Spatial isolation is known to promote speciation — but researchers at Ludwig-Maximilians-Universitaet (LMU) in Munich have now shown that, at least in yeast, the opposite is also true. New ecological variants can also evolve within thoroughly mixed populations.
The idea that speciation is based on the selection of variants that are better adapted to the local environmental conditions is at the heart of Charles Darwin’s theory of the origin of species — and it is now known to be a central component of biological evolution, and thus of biodiversity. Geographic isolation of populations is often regarded as a necessary condition for ecotypes to diverge and eventually form new species. When populations of a given species are separated by geographic barriers, favorable mutations that emerge in either can become fixed locally, as mating between the two populations is precluded. Whether or not speciation can occur under conditions in which gene flow between two populations is possible — such that genetic mixing can still occur — remains controversial. In order to resolve the issue, LMU evolutionary biologist Jochen Wolf and his group in cooperation with Simone Immler (University of East Anglia, UK) have used baker’s yeast as a model system to experimentally explore what happens when the degree of gene flow between genetically differentiated populations is gradually increased.Ludwig-Maximilians-Universität München, “Evolution: Speciation in the presence of gene flow” at ScienceDaily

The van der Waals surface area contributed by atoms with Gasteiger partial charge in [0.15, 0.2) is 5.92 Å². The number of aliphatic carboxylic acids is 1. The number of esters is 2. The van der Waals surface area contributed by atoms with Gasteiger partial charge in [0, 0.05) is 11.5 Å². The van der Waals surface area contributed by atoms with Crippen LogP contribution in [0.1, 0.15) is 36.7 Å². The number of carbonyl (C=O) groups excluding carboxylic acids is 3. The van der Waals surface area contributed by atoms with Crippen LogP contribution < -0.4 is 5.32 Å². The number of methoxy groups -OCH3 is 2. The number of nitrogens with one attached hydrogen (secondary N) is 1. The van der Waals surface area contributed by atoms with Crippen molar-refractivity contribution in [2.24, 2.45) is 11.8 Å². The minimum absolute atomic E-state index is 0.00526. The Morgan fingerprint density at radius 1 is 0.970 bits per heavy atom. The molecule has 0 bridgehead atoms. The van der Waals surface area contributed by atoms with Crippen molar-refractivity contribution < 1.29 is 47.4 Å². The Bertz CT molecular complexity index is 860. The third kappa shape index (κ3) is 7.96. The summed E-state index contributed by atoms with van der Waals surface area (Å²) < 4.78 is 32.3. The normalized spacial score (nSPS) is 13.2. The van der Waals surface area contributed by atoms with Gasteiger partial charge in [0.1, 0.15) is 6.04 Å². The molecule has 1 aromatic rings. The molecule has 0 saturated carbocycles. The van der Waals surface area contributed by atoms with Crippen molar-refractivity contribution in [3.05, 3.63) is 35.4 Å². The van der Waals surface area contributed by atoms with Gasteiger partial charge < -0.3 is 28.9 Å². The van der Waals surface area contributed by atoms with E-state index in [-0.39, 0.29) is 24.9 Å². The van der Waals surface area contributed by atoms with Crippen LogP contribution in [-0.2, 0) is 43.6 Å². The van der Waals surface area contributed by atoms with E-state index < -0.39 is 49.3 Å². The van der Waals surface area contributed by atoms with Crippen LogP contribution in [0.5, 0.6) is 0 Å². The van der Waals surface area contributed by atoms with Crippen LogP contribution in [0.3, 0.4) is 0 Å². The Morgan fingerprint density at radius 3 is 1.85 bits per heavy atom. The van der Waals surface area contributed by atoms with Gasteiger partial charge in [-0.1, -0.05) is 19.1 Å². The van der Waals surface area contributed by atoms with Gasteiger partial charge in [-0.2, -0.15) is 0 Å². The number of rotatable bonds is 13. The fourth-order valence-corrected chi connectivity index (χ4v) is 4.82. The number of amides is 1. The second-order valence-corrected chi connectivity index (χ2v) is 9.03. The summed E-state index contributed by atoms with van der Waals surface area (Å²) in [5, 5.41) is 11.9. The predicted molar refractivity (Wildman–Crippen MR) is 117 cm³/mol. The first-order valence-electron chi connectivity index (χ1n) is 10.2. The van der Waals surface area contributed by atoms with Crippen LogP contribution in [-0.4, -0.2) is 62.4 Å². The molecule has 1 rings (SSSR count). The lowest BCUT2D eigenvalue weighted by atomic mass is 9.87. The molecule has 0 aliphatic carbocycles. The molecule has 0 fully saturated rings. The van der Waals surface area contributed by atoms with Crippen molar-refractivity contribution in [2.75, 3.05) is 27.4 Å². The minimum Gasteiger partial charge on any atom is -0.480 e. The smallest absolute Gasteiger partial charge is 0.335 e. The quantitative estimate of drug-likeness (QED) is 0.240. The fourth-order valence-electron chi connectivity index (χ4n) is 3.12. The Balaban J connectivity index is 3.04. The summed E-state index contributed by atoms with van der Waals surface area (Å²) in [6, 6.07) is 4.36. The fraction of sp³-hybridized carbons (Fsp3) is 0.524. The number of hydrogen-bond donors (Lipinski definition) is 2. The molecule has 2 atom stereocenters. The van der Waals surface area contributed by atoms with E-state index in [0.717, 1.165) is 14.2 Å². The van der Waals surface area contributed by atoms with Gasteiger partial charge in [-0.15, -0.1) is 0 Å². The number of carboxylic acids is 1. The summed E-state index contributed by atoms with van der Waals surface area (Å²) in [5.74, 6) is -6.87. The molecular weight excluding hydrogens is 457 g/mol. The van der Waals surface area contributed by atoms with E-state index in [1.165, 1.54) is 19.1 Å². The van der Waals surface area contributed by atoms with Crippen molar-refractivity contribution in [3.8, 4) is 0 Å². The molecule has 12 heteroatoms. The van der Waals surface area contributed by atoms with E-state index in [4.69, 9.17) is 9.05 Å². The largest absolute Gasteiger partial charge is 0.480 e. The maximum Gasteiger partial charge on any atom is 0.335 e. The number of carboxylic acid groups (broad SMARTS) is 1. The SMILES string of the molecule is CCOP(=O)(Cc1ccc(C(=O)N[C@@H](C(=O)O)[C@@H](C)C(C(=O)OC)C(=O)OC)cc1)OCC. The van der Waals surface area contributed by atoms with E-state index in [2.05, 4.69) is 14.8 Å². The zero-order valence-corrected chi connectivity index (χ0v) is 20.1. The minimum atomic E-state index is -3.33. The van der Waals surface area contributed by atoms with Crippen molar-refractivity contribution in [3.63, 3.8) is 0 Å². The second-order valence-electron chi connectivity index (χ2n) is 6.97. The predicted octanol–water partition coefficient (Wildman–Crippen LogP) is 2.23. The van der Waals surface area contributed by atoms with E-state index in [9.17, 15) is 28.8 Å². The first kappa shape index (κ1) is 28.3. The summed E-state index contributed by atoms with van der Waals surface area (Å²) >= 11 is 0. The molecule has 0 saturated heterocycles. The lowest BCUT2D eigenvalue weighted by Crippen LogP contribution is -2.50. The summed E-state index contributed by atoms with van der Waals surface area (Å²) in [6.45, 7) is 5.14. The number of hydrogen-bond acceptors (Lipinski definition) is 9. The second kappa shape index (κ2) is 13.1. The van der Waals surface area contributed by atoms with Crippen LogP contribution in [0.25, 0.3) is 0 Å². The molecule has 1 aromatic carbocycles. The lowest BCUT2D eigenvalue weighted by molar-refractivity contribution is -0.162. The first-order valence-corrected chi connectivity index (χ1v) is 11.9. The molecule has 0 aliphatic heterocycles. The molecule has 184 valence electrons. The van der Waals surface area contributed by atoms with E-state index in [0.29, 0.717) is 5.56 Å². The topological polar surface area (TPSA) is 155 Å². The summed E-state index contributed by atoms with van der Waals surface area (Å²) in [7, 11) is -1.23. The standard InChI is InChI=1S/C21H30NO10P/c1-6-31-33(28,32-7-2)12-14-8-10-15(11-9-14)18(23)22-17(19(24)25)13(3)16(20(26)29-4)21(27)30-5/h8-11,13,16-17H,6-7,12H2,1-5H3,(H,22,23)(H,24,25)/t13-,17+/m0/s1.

Their results don’t seem to have supported classical Darwinism but they have a really hard time explaining that.
The paper is paywalled.
See also: A physicist looks at biology’s problem of “speciation” in humans